Aristotle’s account of ethics, virtue and the good life had a tremendous impact upon ancient Greek, Roman and Christian thought. Yet the thirteenth century saw a marked increase in theologians who dealt with, and at times incorporated, Aristotle’s thought into Christian theology. Largely responsible for the positive view regarding the use of Aristotle’s works for theology were the English Franciscan Alexander of Hales (c. 1185-1245) and the German Dominican Albert the Great (c. 1206-1280). Nevertheless, it was actually Albert the Great’s prize student, Thomas Aquinas, who offered us the most creative and influential engagement with Aristotle.
At first glance the supernatural virtues of faith, hope and love seem quite different from the natural virtues proposed by Aristotle. First, they are not the mean or middle between two extremes. For Aristotle, having too much courage means not having courage at all, for one has become rash or foolhardy. Having too much temperance means that one ceases to enjoy in moderation everything life has to offer. Such is not the case with the supernatural virtues. One cannot have ‘too much’ faith, hope or love. With these three, the more one has the better! The supernatural virtues are thus not means between extremes, but have opposites instead: unbelief, despair and hatred of God. Second, the supernatural virtues are not gained by practice or repetition. They are directly ‘infused’ or given to people by the Holy Spirit. They are a gift of grace. For instance, when speaking of the supernatural virtue of faith, Thomas maintains that
Two things are requisite for faith. First, that the things which are of faith should be proposed to man ... The second thing requisite for faith is the assent of the believer to the things which are proposed to him ... as regards the first of these, faith must needs be from God. Because those things which are of faith surpass human reason ... As regards the second, viz. man’s assent to the things which are of faith, we may observe a twofold cause, one of external inducement, such as seeing a miracle, or being persuaded by someone to embrace the faith: neither of which is a sufficient cause, since of those who see the same miracle, or who hear the same sermon, some believe, and some do not. Hence we must assert another internal cause, which moves man inwardly to assent to matters of faith. The Pelagians held that this cause was ... man’s free-will: and consequently they said that the beginning of faith is from ourselves . But this is false, for, since man, by assenting to matters of faith, is raised above his nature, this must needs accrue to him from some supernatural principle moving him inwardly; and this is God. Therefore faith, as regards the assent which is the chief act of faith, is from God moving man inwardly by grace.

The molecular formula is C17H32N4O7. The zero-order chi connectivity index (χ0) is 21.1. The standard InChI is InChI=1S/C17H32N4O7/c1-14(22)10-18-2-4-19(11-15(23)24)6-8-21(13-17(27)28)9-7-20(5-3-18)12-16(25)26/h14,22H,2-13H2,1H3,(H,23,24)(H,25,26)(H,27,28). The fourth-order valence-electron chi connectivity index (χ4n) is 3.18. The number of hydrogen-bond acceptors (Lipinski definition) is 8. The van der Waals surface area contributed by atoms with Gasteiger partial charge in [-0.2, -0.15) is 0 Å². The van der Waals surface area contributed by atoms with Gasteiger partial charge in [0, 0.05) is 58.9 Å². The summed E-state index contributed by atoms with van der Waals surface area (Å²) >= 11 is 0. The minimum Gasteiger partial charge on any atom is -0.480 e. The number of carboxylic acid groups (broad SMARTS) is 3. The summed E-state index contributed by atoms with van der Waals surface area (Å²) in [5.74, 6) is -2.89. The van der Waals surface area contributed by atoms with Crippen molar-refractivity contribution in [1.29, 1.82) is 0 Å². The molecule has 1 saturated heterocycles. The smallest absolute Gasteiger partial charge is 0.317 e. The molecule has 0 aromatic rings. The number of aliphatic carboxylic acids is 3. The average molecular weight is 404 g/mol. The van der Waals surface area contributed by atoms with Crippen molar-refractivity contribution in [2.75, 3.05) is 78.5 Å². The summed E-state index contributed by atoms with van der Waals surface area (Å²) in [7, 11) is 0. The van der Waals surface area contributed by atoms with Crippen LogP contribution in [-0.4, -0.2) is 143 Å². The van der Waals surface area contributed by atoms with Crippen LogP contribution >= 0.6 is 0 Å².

If faith, hope and love differ so much from the natural virtues, why call them ‘virtues’ at all? Although they differ from the natural virtues, the supernatural virtues are still analogous to them. First, just as with Aristotle’s account of virtues as dispositions or readiness, the supernatural virtues also are the ‘principle’ or ‘source’ of good actions. Second, while the natural virtues direct one towards earthly happiness, the supernatural virtues direct one towards eternal happiness. Third, as the natural virtues perfect and complete one’s faculties and abilities, so do the supernatural virtues. Faith perfects the intellect by directing it to the true. Hope perfects the will by directing it to the divine goodness. Love also perfects the will by directing all of one’s actions to God.
The supernatural virtues not only perfect a faculty, or an aspect of human nature, but they also perfect each other. More specifically, love is the supernatural virtue which perfects both faith and hope.3 In the words of Gal. 5.6, neither circumcision nor uncircumcision matters, but only faith expressing itself through love. Genuine faith, the type of faith worthy of the name, is faith formed by love (fides caritate formata). Without the ‘form’ of love, of being expressed in acts of love, faith is dead, lifeless and ‘formless’ (fides informis). Such is the kind of faith criticized in Jas. 2.17. Love, then, perfects and completes faith. Hope is also formed or perfected by love. Love for others leads one away from hoping only for oneself. Love for others means that one will also hope for others. In the ‘order of perfection’, then, love is the greatest of these three. Love completes and perfects faith and hope. However, in the ‘order of generation’, or their logical sequential order, faith precedes hope, which precedes love. The person knows God (faith), knows that God is good (hope) and wishes to be united with God (love).